Use of antipsychotics, antidepressants far higher in long-term care
A new study examining drug use among Canadian seniors on public drug programs offers a startling look at the number of drugs seniors are taking, some of them potentially harmful.
The report, released Thursday by the non-profit Canadian Institute of Health Information (CIHI), uses 2012 data from the public drug programs of eight provinces and one federal program managed by the First Nations and Inuit Health Branch.
It shows that people 65 and older represent only 15 per cent of the population, yet account for nearly two-thirds of public drug program spending — a percentage that will likely increase when the so-called “grey tsunami” of aging baby boomers rushes in.
Unfortunately, Newfoundland and Labrador did not contribute data to the study, so there are no specifics for this province. As for why we didn’t participate, the Department of Health hadn’t answered that question as of this writing.
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However, it’s fair to extrapolate from the report that seniors on public drug programs rely on many medications, often to treat chronic conditions, and seniors in long-term care use far more drugs than seniors living in the community.
What’s most disturbing is the use of potentially harmful drugs — antipsychotics — among seniors in long-term care.
“Antipsychotics, such as quetiapine and risperidone,” the report states, “are also commonly used to treat the behavioural and psychological symptoms of dementia, including delusion, aggression and agitation. Manufacturer and regulatory warnings have been released about the risk of antipsychotic use in elderly patients who have dementia. Studies have shown that the use of psychotropic drugs is related to an increased number of falls among seniors and that the use of antipsychotics in elderly patients with dementia may be associated with a small increase in the risk of death.”
And yet, 40.7 per cent of seniors on public drug programs in long-term care are on anti-psychotic drugs as compared to only 4.4 per cent of seniors in the community at large.
“The increased risks associated with psychotropic drugs are of particular concern in (long-term care) facilities due to their higher rate of use,” the report states.
As well, due to the much higher incidence of depression among long-term care residents, 30.8 per cent of seniors in facilities were taking benzodiazepines — tranquilizers — compared to 15.1 per cent of seniors in the community, and 58.2 per cent were being prescribed anti-depressants compared to 18.8 per cent in the community.
Those differences are startling, and say much about the benefits of seniors living independently for as long as they can.
Almost two-thirds of seniors in nursing homes had claims for 10 or more classes of drugs in 2012, more than double the amount prescribed to seniors in the community.
Jordan Hunt, the CIHI’s manager of pharmaceuticals and health workforce information, says that’s not surprising.
“Seniors in long-term care often have more conditions, and conditions that have progressed to a more advanced stage than seniors living in the community,” he wrote to The Telegram via email. “It is often because of the progression of conditions like dementia that they require long-term care. These things can also contribute to seniors in long-term care taking a higher number of drugs.”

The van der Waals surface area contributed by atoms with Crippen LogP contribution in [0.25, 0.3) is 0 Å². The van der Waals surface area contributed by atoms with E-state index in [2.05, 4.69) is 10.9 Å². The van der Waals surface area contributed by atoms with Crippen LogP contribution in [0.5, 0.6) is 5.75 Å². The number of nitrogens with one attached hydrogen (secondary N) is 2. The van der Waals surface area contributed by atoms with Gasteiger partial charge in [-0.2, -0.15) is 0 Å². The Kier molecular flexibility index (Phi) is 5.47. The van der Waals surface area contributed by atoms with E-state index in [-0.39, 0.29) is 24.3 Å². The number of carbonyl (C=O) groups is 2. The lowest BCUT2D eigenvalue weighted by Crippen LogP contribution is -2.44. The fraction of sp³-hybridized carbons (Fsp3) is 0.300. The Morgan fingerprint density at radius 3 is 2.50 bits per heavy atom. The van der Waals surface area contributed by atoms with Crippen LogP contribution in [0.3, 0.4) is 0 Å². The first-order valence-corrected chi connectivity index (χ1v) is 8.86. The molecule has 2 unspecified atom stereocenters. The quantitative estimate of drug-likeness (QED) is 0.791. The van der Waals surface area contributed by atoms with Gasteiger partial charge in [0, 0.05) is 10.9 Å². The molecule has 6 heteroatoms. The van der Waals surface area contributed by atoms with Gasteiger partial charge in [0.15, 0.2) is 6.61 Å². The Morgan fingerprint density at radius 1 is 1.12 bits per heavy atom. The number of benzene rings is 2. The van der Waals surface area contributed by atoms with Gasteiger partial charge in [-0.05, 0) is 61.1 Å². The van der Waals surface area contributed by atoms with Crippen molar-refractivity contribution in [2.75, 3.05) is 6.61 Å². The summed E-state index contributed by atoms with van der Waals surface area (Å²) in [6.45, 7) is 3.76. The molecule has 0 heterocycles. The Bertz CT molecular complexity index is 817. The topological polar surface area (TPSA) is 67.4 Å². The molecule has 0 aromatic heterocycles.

There’s a list of drugs that are “potentially inappropriate” for seniors, called the Beers list — named for Dr. Mark H. Beers, the American geriatrician who developed the list in 1991.
“These drugs are identified as potentially inappropriate to prescribe to seniors due to an elevated risk of adverse effects, a lack of efficacy in seniors or the availability of safer alternatives,” the CIHI report notes.
And yet, nearly one-quarter of seniors on public drug programs in 2012 were on at least one drug from the Beers list, and 5.2 per cent were on two or more.
It raises a disturbing question: why are physicians prescribing drugs for seniors that could potentially harm them?
The most commonly prescribed drug on the Beers list is lorazepam, often dispensed under the brand name Ativan, a highly addictive anti-anxiety medication which the U.S. Coalition Against Drug Abuse notes can cause elderly patients to suffer “a worsening in the cognitive deterioration caused by aging or with existing dementia.”
Benzodiazepines such as Ativan have also been linked to “increased behavioral problems and impairment in both memory and psychomotor skills,” according to the University of California, San Francisco’s Memory and Aging Center.
The CIHI report notes, “lorazepam is listed as potentially inappropriate because there is a greater risk of cognitive impairment, delirium, falls, fractures and motor vehicle accidents.”
The bottom line is that many seniors are taking medications that carry a high price, both in terms of their own health and the public drug program.
If you are a senior or have aging parents, it’s extremely important to regularly review medications to see if they are still — or were ever — necessary.
And if your loved one has dementia and is being prescribed antipsychotic drugs that could actually accelerate the progression of their condition, you have every right to challenge whether that is the best solution.
As the Alzheimer’s Society in the U.K. notes on its website, “People with dementia have frequently been prescribed antipsychotic drugs as a first resort, and it has been estimated that around two-thirds of these prescriptions are inappropriate.”
Pam Frampton is a columnist and The Telegram’s associate managing editor. Email firstname.lastname@example.org.